To retreat in battle may seem like a bad way to win a war, yet to retreat to Hawaii or to Banff, Alberta may seem pretty enticing!
Sometimes withdrawing gives opportunity to recharge, to refocus, and to strategize about the best way to move forward.
The denomination I pastor in has an annual retreat to Banff. Watching the glacial-green Bow River flowing through town or looking at the majestic mountains that seem to rise up to the heavens makes me think about God. And sometimes I need that! I can get so busy doing things “for” God that I forget to just enjoy him. The beauty of nature sure helps. So does the great worship and the wonderful teaching of the retreat. It give opportunity to go home refreshed.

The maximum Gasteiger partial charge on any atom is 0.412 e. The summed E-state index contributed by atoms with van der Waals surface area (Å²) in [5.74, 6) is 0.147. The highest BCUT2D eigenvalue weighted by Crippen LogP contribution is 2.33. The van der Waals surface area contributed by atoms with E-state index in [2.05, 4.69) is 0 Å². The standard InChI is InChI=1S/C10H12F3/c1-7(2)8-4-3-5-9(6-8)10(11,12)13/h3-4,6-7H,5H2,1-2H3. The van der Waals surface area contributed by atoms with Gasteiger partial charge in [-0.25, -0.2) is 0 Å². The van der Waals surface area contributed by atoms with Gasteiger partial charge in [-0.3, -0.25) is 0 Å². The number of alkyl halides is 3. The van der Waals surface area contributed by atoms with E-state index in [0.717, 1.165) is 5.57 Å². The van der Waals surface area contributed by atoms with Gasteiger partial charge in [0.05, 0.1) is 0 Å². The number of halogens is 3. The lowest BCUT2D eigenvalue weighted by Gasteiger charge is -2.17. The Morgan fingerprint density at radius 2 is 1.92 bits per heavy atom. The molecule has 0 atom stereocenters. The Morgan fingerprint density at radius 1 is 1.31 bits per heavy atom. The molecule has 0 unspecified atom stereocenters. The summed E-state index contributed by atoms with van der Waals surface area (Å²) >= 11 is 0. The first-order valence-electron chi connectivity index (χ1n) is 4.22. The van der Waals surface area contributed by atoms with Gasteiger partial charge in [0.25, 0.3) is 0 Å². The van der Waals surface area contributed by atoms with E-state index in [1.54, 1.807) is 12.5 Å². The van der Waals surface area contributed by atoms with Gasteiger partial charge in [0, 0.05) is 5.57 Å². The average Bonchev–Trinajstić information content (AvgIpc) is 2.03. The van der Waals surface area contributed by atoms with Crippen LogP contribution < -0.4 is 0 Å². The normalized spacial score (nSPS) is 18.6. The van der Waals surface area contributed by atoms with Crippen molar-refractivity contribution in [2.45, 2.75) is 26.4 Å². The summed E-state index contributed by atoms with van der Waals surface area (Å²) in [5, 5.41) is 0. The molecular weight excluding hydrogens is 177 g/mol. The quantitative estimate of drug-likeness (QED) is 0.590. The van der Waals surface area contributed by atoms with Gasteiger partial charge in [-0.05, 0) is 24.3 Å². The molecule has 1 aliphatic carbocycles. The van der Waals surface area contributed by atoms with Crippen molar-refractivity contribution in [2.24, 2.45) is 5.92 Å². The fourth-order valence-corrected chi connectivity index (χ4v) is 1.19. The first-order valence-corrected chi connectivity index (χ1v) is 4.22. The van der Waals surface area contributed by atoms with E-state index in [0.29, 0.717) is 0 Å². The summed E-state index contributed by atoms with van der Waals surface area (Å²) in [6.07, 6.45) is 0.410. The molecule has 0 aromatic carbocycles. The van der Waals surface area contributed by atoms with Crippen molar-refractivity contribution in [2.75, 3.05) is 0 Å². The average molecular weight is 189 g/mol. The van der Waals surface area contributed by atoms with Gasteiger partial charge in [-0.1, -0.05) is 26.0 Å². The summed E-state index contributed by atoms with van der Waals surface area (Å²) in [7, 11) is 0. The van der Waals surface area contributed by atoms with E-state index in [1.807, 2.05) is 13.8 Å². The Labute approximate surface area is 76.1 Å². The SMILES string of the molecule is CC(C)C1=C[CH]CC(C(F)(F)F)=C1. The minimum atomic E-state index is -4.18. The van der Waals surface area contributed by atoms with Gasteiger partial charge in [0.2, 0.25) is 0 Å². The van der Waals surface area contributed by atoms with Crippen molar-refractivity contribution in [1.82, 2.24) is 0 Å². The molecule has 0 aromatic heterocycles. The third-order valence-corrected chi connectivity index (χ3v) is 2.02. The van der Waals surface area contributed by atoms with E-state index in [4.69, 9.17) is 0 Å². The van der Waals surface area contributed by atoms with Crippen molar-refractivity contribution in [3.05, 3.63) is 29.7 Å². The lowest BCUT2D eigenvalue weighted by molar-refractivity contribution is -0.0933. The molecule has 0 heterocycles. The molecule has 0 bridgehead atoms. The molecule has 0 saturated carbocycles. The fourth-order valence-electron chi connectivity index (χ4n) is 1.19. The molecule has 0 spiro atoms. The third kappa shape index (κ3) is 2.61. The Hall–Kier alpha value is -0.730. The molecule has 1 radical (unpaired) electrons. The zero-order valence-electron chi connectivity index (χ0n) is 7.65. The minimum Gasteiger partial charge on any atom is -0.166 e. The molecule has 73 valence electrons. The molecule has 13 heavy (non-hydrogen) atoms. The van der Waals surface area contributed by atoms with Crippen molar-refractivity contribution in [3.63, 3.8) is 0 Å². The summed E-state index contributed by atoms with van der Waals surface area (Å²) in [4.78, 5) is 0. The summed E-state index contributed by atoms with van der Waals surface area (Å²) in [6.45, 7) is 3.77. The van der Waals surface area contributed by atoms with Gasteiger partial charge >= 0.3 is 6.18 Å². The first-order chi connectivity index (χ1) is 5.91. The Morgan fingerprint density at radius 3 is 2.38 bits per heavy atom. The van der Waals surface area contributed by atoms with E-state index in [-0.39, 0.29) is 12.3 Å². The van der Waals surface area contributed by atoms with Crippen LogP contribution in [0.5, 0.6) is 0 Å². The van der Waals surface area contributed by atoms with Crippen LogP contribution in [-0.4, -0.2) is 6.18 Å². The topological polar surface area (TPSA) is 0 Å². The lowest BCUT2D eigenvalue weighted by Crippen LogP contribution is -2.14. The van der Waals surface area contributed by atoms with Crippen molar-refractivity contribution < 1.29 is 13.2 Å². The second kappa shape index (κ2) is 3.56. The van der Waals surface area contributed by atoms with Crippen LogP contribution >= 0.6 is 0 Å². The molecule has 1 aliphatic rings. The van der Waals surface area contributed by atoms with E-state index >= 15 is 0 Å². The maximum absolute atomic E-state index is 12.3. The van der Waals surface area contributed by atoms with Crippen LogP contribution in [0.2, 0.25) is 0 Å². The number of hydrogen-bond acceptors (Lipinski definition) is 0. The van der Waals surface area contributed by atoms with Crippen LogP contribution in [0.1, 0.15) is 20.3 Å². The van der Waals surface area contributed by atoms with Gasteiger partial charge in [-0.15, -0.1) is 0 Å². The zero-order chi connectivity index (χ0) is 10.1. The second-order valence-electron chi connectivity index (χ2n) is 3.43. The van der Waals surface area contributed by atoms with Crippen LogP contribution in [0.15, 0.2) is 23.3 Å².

The other day I had to withdraw from my office in order to do some planning. I was starting a new sermon series in 1 Thessalonians and wanted time to, not just work on the next sermon, but think through the whole series. I also wanted to work through taking notes and figuring out how to apply some things I had been reading lately. I knew that there were too many distractions in my office. There were emails, and books to read, and lists of things to work on. And like any small town pastor I have an open door. I don’t have a large church building to hide in or layers of secretaries and staff to hide me. When people come, they expect to see me, and I want that. It just means that whether they are church members, a salesman, or members of the community wanting to talk with me about my community involvements, most likely I will have people popping in to see me. Thus the importance of with drawing from distractions for a time and for a specific purpose.
I would really encourage every pastor to retreat and withdraw without guilt. This is an important part of planning and leading well.